The Kumamoto prefectural government has set up KumaLab, a team of experts who strategically plot future paths for the mega-famous mascot Kumamon. (Shigeo Ohata)

KUMAMOTO--Kumamon rules. A household name in Japan, the bear seems to have his paws in everything, especially in his home prefecture of Kumamoto where he served as a flag-bearer for relief efforts after a series of earthquakes ravaged the region last year.

But local officials are worried.

They fear the mascot’s become so big that its popularity may soon peak and then begin to slide. A classic old plot is being hatched to deal with such an unbearable scenario--world domination.

The KumaLab research group was set up Sept. 1 to mastermind the mascot’s next moves, with anime stardom high on the agenda.

“There isn’t much room left for Kumamon’s popularity to grow in Japan. We want it to depart from being a local mascot and instead make anime for a worldwide audience and then to milk that for all it’s worth,” said Tomoko Takahashi, an anime producer at leading advertising agency Asatsu-DK Inc. and KumaLab member.

KumaLab has noted that the mascot is also incredibly popular with foreign tourists and that’s why the bear is likely to start being pushed more into fields such as information technology and anime.

The KumaLab experts have a rich diversity of backgrounds. The 12-member team includes Atsushi Hiyama, a lecturer at the University of Tokyo’s Research Center for Advanced Science and Technology, who will work on virtual reality technologies involving Kumamon. Representatives from Hong Kong’s major retailer Yata Ltd. and Thai apparel company I.C.C. International Plc have also joined forces to raise Kumamon’s profile in their respective areas.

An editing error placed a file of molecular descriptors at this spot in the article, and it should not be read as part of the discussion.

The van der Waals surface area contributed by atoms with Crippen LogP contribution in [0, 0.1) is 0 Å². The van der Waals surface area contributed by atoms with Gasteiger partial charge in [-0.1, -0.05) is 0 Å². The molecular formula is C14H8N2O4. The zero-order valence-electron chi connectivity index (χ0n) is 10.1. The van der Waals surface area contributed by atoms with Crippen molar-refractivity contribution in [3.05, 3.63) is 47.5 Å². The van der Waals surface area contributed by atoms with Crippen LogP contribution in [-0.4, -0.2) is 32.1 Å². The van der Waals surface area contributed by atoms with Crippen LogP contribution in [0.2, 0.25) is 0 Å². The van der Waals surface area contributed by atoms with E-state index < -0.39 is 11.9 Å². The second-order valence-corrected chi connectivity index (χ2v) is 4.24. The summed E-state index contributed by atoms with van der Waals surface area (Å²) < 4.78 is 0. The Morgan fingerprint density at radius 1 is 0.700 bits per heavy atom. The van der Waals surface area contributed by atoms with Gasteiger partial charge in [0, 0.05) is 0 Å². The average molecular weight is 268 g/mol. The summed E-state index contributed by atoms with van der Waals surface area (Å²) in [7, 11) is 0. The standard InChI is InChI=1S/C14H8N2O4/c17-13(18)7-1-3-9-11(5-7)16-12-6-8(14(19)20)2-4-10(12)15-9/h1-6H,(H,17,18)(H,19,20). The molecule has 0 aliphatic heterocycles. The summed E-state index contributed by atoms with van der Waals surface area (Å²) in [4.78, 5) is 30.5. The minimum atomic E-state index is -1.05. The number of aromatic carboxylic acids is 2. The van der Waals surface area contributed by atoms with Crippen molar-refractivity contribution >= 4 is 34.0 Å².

The number of Kumamon-related licensing contracts handled by the Kumamoto prefectural government has hovered at around 300 a month. This is nearly double the figure before the earthquakes struck the prefecture in April last year, but it was because the use of Kumamon increased to help efforts to rebuild the quake-hit areas.

Prefectural officials, however, are concerned that once reconstruction work-related demand slows down, Kumamon’s business dealings may eventually peak out, at least in Japan.

Sales of related products have been increasing year on year since hitting store shelves in 2010, with the merchandise pulling in 128 billion yen ($1.16 billion) in 2016. The prefecture’s economy relies on Kumamon when it comes to promoting its agricultural products, processed food and many other items from various fields.

The Kumamon Square, which is an exchange facility in the city’s Chuo Ward where fans can meet and greet the bear, has attracted 1.6 million visitors in the past four years. Recently, it is estimated that nearly half of the visitors are foreign tourists.

Popularity of a character can be fleeting, and in many cases, its popularity nose-dives once it is deemed a has-been.

“It is necessary for us to take on new developments and challenges to make (Kumamon) beloved for a long time,” an official said.

Making use of the efforts made by KumaLab, the officials are eager to tap into fields that have never before been explored.

“We want to make Kumamon be cherished not only by people in Kumamoto but also by people across the world,” Governor Ikuo Kabashima said.